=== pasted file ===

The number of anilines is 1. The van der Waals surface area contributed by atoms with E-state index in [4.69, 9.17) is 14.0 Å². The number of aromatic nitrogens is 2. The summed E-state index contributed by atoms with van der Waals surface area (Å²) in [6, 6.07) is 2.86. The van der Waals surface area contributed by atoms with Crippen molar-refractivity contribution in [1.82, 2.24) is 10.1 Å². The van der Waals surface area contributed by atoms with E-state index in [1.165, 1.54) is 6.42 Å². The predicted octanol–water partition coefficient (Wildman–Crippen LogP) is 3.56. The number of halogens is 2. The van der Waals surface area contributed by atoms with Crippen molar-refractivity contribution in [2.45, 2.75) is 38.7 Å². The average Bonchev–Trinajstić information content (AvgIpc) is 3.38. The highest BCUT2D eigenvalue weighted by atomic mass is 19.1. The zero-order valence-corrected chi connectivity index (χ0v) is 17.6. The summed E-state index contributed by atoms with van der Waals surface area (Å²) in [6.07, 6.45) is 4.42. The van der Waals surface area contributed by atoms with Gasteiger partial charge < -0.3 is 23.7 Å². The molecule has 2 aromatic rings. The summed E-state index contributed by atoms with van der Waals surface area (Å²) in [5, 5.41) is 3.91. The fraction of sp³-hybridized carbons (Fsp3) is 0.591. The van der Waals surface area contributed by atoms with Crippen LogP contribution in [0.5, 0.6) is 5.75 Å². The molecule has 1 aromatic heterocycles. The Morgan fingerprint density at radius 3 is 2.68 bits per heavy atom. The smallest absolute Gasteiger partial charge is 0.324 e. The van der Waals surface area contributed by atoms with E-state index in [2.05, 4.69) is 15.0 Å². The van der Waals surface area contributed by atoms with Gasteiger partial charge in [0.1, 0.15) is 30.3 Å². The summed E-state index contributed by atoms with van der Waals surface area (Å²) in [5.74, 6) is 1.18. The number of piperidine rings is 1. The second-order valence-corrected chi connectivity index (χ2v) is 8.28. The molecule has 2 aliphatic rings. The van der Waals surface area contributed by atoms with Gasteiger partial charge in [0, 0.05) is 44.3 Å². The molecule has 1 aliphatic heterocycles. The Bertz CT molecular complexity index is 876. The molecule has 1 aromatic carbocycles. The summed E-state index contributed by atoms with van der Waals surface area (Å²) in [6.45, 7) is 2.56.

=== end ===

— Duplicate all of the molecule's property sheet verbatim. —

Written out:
The number of anilines is 1. The van der Waals surface area contributed by atoms with E-state index in [4.69, 9.17) is 14.0 Å². The number of aromatic nitrogens is 2. The summed E-state index contributed by atoms with van der Waals surface area (Å²) in [6, 6.07) is 2.86. The van der Waals surface area contributed by atoms with Crippen molar-refractivity contribution in [1.82, 2.24) is 10.1 Å². The van der Waals surface area contributed by atoms with E-state index in [1.165, 1.54) is 6.42 Å². The predicted octanol–water partition coefficient (Wildman–Crippen LogP) is 3.56. The number of halogens is 2. The van der Waals surface area contributed by atoms with Crippen molar-refractivity contribution in [2.45, 2.75) is 38.7 Å². The average Bonchev–Trinajstić information content (AvgIpc) is 3.38. The highest BCUT2D eigenvalue weighted by atomic mass is 19.1. The zero-order valence-corrected chi connectivity index (χ0v) is 17.6. The summed E-state index contributed by atoms with van der Waals surface area (Å²) in [6.07, 6.45) is 4.42. The van der Waals surface area contributed by atoms with Gasteiger partial charge < -0.3 is 23.7 Å². The molecule has 2 aromatic rings. The summed E-state index contributed by atoms with van der Waals surface area (Å²) in [5, 5.41) is 3.91. The fraction of sp³-hybridized carbons (Fsp3) is 0.591. The van der Waals surface area contributed by atoms with Crippen LogP contribution in [0.5, 0.6) is 5.75 Å². The molecule has 1 aromatic heterocycles. The Morgan fingerprint density at radius 3 is 2.68 bits per heavy atom. The smallest absolute Gasteiger partial charge is 0.324 e. The van der Waals surface area contributed by atoms with E-state index in [2.05, 4.69) is 15.0 Å². The van der Waals surface area contributed by atoms with Gasteiger partial charge in [0.1, 0.15) is 30.3 Å². The summed E-state index contributed by atoms with van der Waals surface area (Å²) in [5.74, 6) is 1.18. The number of piperidine rings is 1. The second-order valence-corrected chi connectivity index (χ2v) is 8.28. The molecule has 2 aliphatic rings. The van der Waals surface area contributed by atoms with Gasteiger partial charge in [0, 0.05) is 44.3 Å². The molecule has 1 aliphatic heterocycles. The Bertz CT molecular complexity index is 876. The molecule has 1 aromatic carbocycles. The summed E-state index contributed by atoms with van der Waals surface area (Å²) in [6.45, 7) is 2.56.